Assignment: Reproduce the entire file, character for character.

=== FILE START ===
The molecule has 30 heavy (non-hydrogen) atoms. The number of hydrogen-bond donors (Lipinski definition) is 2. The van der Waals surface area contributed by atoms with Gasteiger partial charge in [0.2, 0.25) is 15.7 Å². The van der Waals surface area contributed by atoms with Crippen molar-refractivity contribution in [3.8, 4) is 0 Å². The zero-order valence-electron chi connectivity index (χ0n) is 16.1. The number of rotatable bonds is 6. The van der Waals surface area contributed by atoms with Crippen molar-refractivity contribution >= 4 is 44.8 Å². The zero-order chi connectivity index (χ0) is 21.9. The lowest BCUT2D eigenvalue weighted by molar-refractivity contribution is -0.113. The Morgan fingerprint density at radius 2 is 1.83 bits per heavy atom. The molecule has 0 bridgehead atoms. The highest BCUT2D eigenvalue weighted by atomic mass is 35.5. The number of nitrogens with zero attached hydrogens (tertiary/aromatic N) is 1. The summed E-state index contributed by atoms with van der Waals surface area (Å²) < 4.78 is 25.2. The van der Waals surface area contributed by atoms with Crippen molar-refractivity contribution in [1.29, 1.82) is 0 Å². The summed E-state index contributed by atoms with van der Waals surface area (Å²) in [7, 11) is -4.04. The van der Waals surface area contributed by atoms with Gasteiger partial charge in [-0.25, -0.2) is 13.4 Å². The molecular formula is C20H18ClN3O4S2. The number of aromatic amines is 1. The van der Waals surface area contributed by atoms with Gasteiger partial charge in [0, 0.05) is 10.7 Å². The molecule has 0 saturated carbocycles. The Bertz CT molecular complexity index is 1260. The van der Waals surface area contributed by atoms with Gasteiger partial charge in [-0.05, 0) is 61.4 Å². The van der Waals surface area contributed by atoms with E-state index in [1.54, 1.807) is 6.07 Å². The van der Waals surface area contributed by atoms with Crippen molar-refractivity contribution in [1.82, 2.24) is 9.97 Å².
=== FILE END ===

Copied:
The molecule has 30 heavy (non-hydrogen) atoms. The number of hydrogen-bond donors (Lipinski definition) is 2. The van der Waals surface area contributed by atoms with Gasteiger partial charge in [0.2, 0.25) is 15.7 Å². The van der Waals surface area contributed by atoms with Crippen molar-refractivity contribution in [3.8, 4) is 0 Å². The zero-order valence-electron chi connectivity index (χ0n) is 16.1. The number of rotatable bonds is 6. The van der Waals surface area contributed by atoms with Crippen molar-refractivity contribution >= 4 is 44.8 Å². The zero-order chi connectivity index (χ0) is 21.9. The lowest BCUT2D eigenvalue weighted by molar-refractivity contribution is -0.113. The Morgan fingerprint density at radius 2 is 1.83 bits per heavy atom. The molecule has 0 bridgehead atoms. The highest BCUT2D eigenvalue weighted by atomic mass is 35.5. The number of nitrogens with zero attached hydrogens (tertiary/aromatic N) is 1. The summed E-state index contributed by atoms with van der Waals surface area (Å²) < 4.78 is 25.2. The van der Waals surface area contributed by atoms with Crippen molar-refractivity contribution in [1.29, 1.82) is 0 Å². The summed E-state index contributed by atoms with van der Waals surface area (Å²) in [7, 11) is -4.04. The van der Waals surface area contributed by atoms with Gasteiger partial charge in [-0.25, -0.2) is 13.4 Å². The molecular formula is C20H18ClN3O4S2. The number of aromatic amines is 1. The van der Waals surface area contributed by atoms with Gasteiger partial charge in [0, 0.05) is 10.7 Å². The molecule has 0 saturated carbocycles. The Bertz CT molecular complexity index is 1260. The van der Waals surface area contributed by atoms with Gasteiger partial charge in [-0.05, 0) is 61.4 Å². The van der Waals surface area contributed by atoms with E-state index in [1.54, 1.807) is 6.07 Å². The van der Waals surface area contributed by atoms with Crippen molar-refractivity contribution in [1.82, 2.24) is 9.97 Å².